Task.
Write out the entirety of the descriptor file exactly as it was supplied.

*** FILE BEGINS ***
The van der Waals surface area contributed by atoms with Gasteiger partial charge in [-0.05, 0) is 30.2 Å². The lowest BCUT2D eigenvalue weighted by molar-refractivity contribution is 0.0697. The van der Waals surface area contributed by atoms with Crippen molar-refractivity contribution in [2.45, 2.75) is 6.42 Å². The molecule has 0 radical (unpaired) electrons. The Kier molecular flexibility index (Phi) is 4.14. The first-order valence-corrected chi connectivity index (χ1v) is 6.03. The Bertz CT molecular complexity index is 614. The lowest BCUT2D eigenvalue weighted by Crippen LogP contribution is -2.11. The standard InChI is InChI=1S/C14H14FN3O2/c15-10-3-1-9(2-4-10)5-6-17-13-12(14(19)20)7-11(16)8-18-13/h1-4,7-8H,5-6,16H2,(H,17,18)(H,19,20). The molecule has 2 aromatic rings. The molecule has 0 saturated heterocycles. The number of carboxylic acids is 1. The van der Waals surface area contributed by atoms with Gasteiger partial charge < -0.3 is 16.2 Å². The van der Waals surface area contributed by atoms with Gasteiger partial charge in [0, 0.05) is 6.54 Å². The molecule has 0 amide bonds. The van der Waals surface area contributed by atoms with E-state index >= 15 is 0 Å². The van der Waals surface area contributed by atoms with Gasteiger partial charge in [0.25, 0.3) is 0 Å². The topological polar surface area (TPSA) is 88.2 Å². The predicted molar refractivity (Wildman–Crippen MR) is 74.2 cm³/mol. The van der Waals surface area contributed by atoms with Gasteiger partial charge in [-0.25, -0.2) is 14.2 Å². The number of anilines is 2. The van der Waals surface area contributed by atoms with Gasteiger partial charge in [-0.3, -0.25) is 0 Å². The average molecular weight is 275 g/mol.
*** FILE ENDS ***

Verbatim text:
The van der Waals surface area contributed by atoms with Gasteiger partial charge in [-0.05, 0) is 30.2 Å². The lowest BCUT2D eigenvalue weighted by molar-refractivity contribution is 0.0697. The van der Waals surface area contributed by atoms with Crippen molar-refractivity contribution in [2.45, 2.75) is 6.42 Å². The molecule has 0 radical (unpaired) electrons. The Kier molecular flexibility index (Phi) is 4.14. The first-order valence-corrected chi connectivity index (χ1v) is 6.03. The Bertz CT molecular complexity index is 614. The lowest BCUT2D eigenvalue weighted by Crippen LogP contribution is -2.11. The standard InChI is InChI=1S/C14H14FN3O2/c15-10-3-1-9(2-4-10)5-6-17-13-12(14(19)20)7-11(16)8-18-13/h1-4,7-8H,5-6,16H2,(H,17,18)(H,19,20). The molecule has 2 aromatic rings. The molecule has 0 saturated heterocycles. The number of carboxylic acids is 1. The van der Waals surface area contributed by atoms with Gasteiger partial charge < -0.3 is 16.2 Å². The van der Waals surface area contributed by atoms with Gasteiger partial charge in [0, 0.05) is 6.54 Å². The molecule has 0 amide bonds. The van der Waals surface area contributed by atoms with E-state index >= 15 is 0 Å². The van der Waals surface area contributed by atoms with Gasteiger partial charge in [0.25, 0.3) is 0 Å². The topological polar surface area (TPSA) is 88.2 Å². The predicted molar refractivity (Wildman–Crippen MR) is 74.2 cm³/mol. The van der Waals surface area contributed by atoms with Gasteiger partial charge in [-0.25, -0.2) is 14.2 Å². The number of anilines is 2. The van der Waals surface area contributed by atoms with Gasteiger partial charge in [-0.3, -0.25) is 0 Å². The average molecular weight is 275 g/mol.